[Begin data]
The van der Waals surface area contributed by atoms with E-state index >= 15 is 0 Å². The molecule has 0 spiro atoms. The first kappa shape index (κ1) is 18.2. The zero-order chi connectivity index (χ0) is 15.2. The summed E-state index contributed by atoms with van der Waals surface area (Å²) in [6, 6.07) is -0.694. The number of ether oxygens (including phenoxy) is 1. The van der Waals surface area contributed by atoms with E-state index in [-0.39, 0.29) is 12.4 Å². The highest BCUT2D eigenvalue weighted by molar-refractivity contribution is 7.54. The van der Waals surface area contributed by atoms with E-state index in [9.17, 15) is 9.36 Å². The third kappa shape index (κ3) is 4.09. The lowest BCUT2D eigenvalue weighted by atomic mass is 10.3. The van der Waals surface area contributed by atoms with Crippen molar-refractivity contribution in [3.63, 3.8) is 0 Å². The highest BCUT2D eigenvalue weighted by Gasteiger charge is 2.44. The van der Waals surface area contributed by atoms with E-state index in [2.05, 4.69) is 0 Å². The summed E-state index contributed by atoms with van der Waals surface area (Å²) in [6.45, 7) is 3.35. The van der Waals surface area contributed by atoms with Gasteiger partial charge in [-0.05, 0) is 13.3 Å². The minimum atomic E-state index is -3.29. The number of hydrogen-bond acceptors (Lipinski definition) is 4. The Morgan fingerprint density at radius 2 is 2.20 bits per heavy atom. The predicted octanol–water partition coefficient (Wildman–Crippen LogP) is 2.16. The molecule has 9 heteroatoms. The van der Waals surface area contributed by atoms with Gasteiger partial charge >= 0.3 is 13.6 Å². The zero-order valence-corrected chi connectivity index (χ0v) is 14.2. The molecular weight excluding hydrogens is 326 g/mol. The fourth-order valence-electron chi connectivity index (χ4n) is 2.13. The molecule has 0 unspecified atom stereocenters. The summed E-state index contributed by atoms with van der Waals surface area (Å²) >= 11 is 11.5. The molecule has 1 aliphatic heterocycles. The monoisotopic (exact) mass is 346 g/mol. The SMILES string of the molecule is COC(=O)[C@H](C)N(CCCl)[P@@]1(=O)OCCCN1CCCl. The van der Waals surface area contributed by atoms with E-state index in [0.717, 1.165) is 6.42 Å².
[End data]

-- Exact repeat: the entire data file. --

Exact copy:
The van der Waals surface area contributed by atoms with E-state index >= 15 is 0 Å². The molecule has 0 spiro atoms. The first kappa shape index (κ1) is 18.2. The zero-order chi connectivity index (χ0) is 15.2. The summed E-state index contributed by atoms with van der Waals surface area (Å²) in [6, 6.07) is -0.694. The number of ether oxygens (including phenoxy) is 1. The van der Waals surface area contributed by atoms with E-state index in [-0.39, 0.29) is 12.4 Å². The highest BCUT2D eigenvalue weighted by molar-refractivity contribution is 7.54. The van der Waals surface area contributed by atoms with E-state index in [9.17, 15) is 9.36 Å². The third kappa shape index (κ3) is 4.09. The lowest BCUT2D eigenvalue weighted by atomic mass is 10.3. The van der Waals surface area contributed by atoms with Crippen molar-refractivity contribution in [3.63, 3.8) is 0 Å². The highest BCUT2D eigenvalue weighted by Gasteiger charge is 2.44. The van der Waals surface area contributed by atoms with E-state index in [2.05, 4.69) is 0 Å². The summed E-state index contributed by atoms with van der Waals surface area (Å²) in [6.45, 7) is 3.35. The van der Waals surface area contributed by atoms with Gasteiger partial charge in [-0.05, 0) is 13.3 Å². The minimum atomic E-state index is -3.29. The number of hydrogen-bond acceptors (Lipinski definition) is 4. The Morgan fingerprint density at radius 2 is 2.20 bits per heavy atom. The predicted octanol–water partition coefficient (Wildman–Crippen LogP) is 2.16. The molecule has 9 heteroatoms. The van der Waals surface area contributed by atoms with Gasteiger partial charge >= 0.3 is 13.6 Å². The zero-order valence-corrected chi connectivity index (χ0v) is 14.2. The molecular weight excluding hydrogens is 326 g/mol. The fourth-order valence-electron chi connectivity index (χ4n) is 2.13. The molecule has 0 unspecified atom stereocenters. The summed E-state index contributed by atoms with van der Waals surface area (Å²) >= 11 is 11.5. The molecule has 1 aliphatic heterocycles. The monoisotopic (exact) mass is 346 g/mol. The SMILES string of the molecule is COC(=O)[C@H](C)N(CCCl)[P@@]1(=O)OCCCN1CCCl. The van der Waals surface area contributed by atoms with E-state index in [0.717, 1.165) is 6.42 Å².